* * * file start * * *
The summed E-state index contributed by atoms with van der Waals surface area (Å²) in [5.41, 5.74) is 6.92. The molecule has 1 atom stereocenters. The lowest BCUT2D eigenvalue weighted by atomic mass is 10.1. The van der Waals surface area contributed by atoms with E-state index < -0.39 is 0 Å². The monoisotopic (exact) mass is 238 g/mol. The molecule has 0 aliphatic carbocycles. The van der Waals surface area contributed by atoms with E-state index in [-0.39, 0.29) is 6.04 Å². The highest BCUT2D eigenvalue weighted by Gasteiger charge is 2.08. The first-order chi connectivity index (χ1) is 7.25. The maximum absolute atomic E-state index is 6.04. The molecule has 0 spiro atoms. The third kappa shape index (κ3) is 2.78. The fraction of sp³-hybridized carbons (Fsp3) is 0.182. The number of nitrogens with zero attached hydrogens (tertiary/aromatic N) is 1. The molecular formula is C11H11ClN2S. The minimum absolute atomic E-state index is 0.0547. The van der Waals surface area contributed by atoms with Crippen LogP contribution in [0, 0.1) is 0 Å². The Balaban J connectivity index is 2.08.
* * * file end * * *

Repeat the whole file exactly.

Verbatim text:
The summed E-state index contributed by atoms with van der Waals surface area (Å²) in [5.41, 5.74) is 6.92. The molecule has 1 atom stereocenters. The lowest BCUT2D eigenvalue weighted by atomic mass is 10.1. The van der Waals surface area contributed by atoms with E-state index < -0.39 is 0 Å². The monoisotopic (exact) mass is 238 g/mol. The molecule has 0 aliphatic carbocycles. The van der Waals surface area contributed by atoms with E-state index in [-0.39, 0.29) is 6.04 Å². The highest BCUT2D eigenvalue weighted by Gasteiger charge is 2.08. The first-order chi connectivity index (χ1) is 7.25. The maximum absolute atomic E-state index is 6.04. The molecule has 0 spiro atoms. The third kappa shape index (κ3) is 2.78. The fraction of sp³-hybridized carbons (Fsp3) is 0.182. The number of nitrogens with zero attached hydrogens (tertiary/aromatic N) is 1. The molecular formula is C11H11ClN2S. The minimum absolute atomic E-state index is 0.0547. The van der Waals surface area contributed by atoms with Crippen LogP contribution in [0, 0.1) is 0 Å². The Balaban J connectivity index is 2.08.